President-elect Joe Biden Tuesday announced his nomination as secretary of defense of General Lloyd Austin, a former Iraq war commander who retired as the chief of the US Central Command (CENTCOM), which oversees all US military operations in the Middle East and Afghanistan.
This choice is being hailed by Democrats and the corporate media as historic, in that Austin would be the first African American to lead the Pentagon.
Despite the attempt to make Austin’s race a symbol of socially progressive change, the nomination represents a definite continuity with the Trump administration, which also chose a recently retired general for the top civilian post at the Department of Defense. In Trump’s case it was Marine General James “Mad Dog” Mattis (ret.), who preceded Austin as CENTCOM commander.
Austin’s nomination, like that of Mattis, breaches the National Security Act of 1947, which stipulated that an ex-officer would have to wait 10 years (changed by Congress in 2008 to seven years) after leaving the military before taking the position of secretary of defense. Overriding this provision, which was meant to defend civilian control of the military, requires the approval of a waiver by both houses of the US Congress.
In the case of Mattis, 17 Democratic senators voted against granting a waiver. Senator Jack Reed, then the ranking Democrat on the Senate Armed Services Committee, voted in favor, while insisting, “I will not support a waiver for future nominees.” Reed and his fellow Senate Democrats have thus far failed to raise the same objections to Austin that they did in 2017 with the Mattis nomination.
The Atlantic magazine published an article by Biden on Tuesday in which he defends his appointment of Austin as “part of our diverse national-security leadership team that reflects the lived experiences of all Americans.”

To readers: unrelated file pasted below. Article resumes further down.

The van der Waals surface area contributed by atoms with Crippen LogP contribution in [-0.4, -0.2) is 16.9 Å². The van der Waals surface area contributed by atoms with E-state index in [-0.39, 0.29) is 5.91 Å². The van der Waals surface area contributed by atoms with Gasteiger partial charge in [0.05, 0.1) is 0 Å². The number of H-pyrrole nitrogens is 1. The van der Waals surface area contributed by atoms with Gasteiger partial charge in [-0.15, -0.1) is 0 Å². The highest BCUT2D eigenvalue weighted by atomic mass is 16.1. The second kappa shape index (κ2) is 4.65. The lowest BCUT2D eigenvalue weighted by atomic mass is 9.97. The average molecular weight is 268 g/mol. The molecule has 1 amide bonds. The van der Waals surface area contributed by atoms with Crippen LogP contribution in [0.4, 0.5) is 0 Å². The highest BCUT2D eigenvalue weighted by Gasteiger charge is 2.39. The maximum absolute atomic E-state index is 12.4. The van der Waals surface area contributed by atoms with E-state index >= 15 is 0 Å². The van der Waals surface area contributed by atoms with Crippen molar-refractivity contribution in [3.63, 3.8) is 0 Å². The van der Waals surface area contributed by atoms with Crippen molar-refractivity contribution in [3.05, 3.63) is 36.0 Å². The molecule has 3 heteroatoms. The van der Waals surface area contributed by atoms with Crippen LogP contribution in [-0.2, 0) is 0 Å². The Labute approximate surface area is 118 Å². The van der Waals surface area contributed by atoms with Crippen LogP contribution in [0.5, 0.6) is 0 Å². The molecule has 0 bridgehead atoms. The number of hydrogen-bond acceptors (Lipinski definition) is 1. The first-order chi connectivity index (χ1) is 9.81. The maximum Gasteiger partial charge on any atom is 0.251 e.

He wrote: “He was the first African American general officer to lead an Army corps in combat and the first African American to command an entire theater of war; if confirmed, he will be the first African American to helm the Defense Department—another milestone in a barrier-breaking career dedicated to keeping the American people secure.”
That the commander of the Army corps that destroyed Iraqi towns and villages, leaving untold casualties in its wake, was African American was hardly a comfort to the Iraqi victims of Washington’s criminal invasion, nor to those elsewhere in the “entire theater of war” commanded by Austin.
Other sections of the Democratic Party establishment had argued for the nomination of Michèle Flournoy as the first woman secretary of defense. Some had proposed former Homeland Security Secretary Jeh Johnson, also an African American.
For all the talk of “diversity,” what is remarkable is the similarity between the careers of all three of these proposed nominees and those of their counterparts of any race and gender within the top ranks of the sprawling US military and intelligence apparatus.
In the first place, all of them share responsibility for massive crimes carried out by US imperialism.
Austin served as a combat commander in Iraq, going on to direct all US military operations in that country, where Washington’s illegal war of aggression launched on the basis of lies about weapons of mass destruction claimed the lives of over a million people, turned millions more into refugees and devastated an entire society.
Interviewed by the Washington Post on the eve of the US invasion, when he was the assistant commander of the Army’s 3rd Infantry Division, Austin said of the Iraqis: “We can see them. And what we can see, we can hit, and what we can hit, we can kill, and the kill will be catastrophic.”
Austin went on to command 150,000 US and allied troops in Iraq during the bloody period of repression and civil war provoked by Washington’s sectarian divide-and-rule policies.
Subsequently, as head of Central Command, he oversaw Washington’s illegal regime-change intervention in Syria and the bloody campaign waged in both Iraq and Syria in the name of defeating ISIS that saw the razing of Mosul and Ramadi in Iraq, Raqqa in Syria and other cities, where tens of thousands of civilians were killed.